Fifth-year quarterback Derek Kyler, who is 14th in all-time passing yards at Dartmouth, returns for another year to lead the offense. He will be accompanied by three fifth-year players and one senior to captain the team, which makes this season only the fourth time that the Big Green will be led by four captains. 

Head coach Buddy Teevens will also face the challenge of replenishing many of the starters from 2019, particularly on defense as fifth-year captain safety Niko Mermigas is the only returning player in the starting lineup from the team's championship season.

The Quakers are scheduled to host Dartmouth on Oct. 1 at Franklin Field in a chance to redeem the team's loss that contributed to the Big Green’s 19th Ancient Eight title.


The Quakers have held on to an overall winning record every year since 2014 and seem to be far from letting this streak be broken. But with the graduation of starting quarterback Ryan Glover, the path of succession has remained unclear. And with two years of players who have yet to compete on the field, coach Ray Priore will be managing 57 new players on his roster. Penn ranks fifth in the preseason polls, a one-place drop from its fourth-place finish in 2019.


The retirement of long-term coach Phil Estes presented an unanticipated shuffle for Brown's team dynamic. Current head coach James Perry inherited the role in 2019 and led the Bears to a 2-8 overall record but immediately faced the challenge of an absent season the following year. 

Brown concluded its most recent season with a lot of close contests, but the team's 2-8 record in 2019 has left plenty of room for redemption. This season, Perry will have to manage a team of players with a wide range of experience. Brown features 13 players who took an additional year of eligibility, one of whom being starting quarterback and captain EJ Perry. The Quakers will host Brown on Oct. 30.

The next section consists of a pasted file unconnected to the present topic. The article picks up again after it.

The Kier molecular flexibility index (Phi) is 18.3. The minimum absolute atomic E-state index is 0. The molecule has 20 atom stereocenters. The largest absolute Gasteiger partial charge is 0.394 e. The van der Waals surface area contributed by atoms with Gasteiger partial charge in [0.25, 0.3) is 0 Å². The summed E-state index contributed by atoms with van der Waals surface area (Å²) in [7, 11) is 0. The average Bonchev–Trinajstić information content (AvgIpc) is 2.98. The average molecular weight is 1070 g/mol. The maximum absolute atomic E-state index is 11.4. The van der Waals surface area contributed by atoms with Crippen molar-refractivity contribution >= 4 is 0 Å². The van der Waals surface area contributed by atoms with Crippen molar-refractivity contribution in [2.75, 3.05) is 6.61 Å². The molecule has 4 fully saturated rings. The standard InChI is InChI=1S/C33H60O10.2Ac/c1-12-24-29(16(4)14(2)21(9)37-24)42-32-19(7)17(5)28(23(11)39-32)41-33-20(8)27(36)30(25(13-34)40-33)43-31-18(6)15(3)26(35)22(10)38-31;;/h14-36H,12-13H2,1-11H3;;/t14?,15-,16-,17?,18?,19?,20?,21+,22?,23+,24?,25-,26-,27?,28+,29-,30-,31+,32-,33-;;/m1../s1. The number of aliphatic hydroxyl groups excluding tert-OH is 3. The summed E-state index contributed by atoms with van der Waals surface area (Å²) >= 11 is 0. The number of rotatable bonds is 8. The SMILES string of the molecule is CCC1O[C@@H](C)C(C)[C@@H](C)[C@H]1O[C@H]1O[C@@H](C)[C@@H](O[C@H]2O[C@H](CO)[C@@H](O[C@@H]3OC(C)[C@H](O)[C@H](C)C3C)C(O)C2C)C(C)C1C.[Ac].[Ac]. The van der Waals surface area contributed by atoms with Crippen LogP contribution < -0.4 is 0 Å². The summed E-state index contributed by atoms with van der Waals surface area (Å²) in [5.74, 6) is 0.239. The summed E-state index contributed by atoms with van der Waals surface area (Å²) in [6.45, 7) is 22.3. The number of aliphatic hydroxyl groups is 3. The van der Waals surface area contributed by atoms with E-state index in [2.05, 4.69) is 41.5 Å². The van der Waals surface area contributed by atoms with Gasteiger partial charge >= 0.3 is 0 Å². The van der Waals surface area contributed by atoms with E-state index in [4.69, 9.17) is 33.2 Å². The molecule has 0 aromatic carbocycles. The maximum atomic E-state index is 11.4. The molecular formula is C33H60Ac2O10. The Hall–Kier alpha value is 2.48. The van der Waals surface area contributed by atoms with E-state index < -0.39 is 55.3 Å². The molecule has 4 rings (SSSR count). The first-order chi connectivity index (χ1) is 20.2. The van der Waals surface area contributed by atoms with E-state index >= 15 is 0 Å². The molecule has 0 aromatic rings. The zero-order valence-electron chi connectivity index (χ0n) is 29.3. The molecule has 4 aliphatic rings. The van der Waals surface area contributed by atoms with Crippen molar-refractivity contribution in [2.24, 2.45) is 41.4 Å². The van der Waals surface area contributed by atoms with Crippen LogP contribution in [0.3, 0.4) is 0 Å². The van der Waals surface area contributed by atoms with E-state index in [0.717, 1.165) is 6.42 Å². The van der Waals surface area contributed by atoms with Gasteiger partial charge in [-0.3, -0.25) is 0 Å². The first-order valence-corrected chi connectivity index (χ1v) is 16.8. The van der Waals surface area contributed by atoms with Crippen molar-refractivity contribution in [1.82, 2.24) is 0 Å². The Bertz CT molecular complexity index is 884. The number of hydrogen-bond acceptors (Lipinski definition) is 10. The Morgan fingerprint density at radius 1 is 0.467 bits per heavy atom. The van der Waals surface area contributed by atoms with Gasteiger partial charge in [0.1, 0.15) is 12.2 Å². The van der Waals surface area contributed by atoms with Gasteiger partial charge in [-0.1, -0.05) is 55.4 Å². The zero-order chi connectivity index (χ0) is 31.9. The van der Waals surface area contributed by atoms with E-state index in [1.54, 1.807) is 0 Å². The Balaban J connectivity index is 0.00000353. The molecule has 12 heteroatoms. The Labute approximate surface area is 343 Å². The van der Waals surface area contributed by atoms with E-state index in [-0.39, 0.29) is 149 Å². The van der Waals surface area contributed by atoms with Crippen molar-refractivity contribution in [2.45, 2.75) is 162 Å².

Before what would have been a chance for redemption in the 2020 season, expectations were high for former Penn football coach Al Bagnoli to mirror the success of his two winning seasons at Columbia in 2017 and 2018. 

With 11 players named to the preseason All-Ivy team, the Lions can find sources of optimism in their roster. Senior Ty Lenhart, the most experienced quarterback on the Lions’ roster, will be accompanied by six returning starters from the 2019 season. Penn football is headed to Manhattan on Oct. 16 to face the Lions at their home.


Cornell concluded the team's 2019 campaign with a momentous return to form after defeating Dartmouth in the penultimate game of the season. The Big Red closed the season with a 4-6 record and finished fifth in the league after a seventh-place spot in the preseason polls.

Coach David Archer’s next year at the helm will be presented with the challenge of crafting a starting lineup from a roster with few experienced names. The team features 21 "super seniors" and 30 fourth-year players, along with many first and second years, who have yet to formally compete as college athletes. Despite the dramatic finish to their 2019 season, the Big Red ranks eighth in the 2021 preseason polls. The Quakers will face Cornell at Franklin Field on Nov. 6.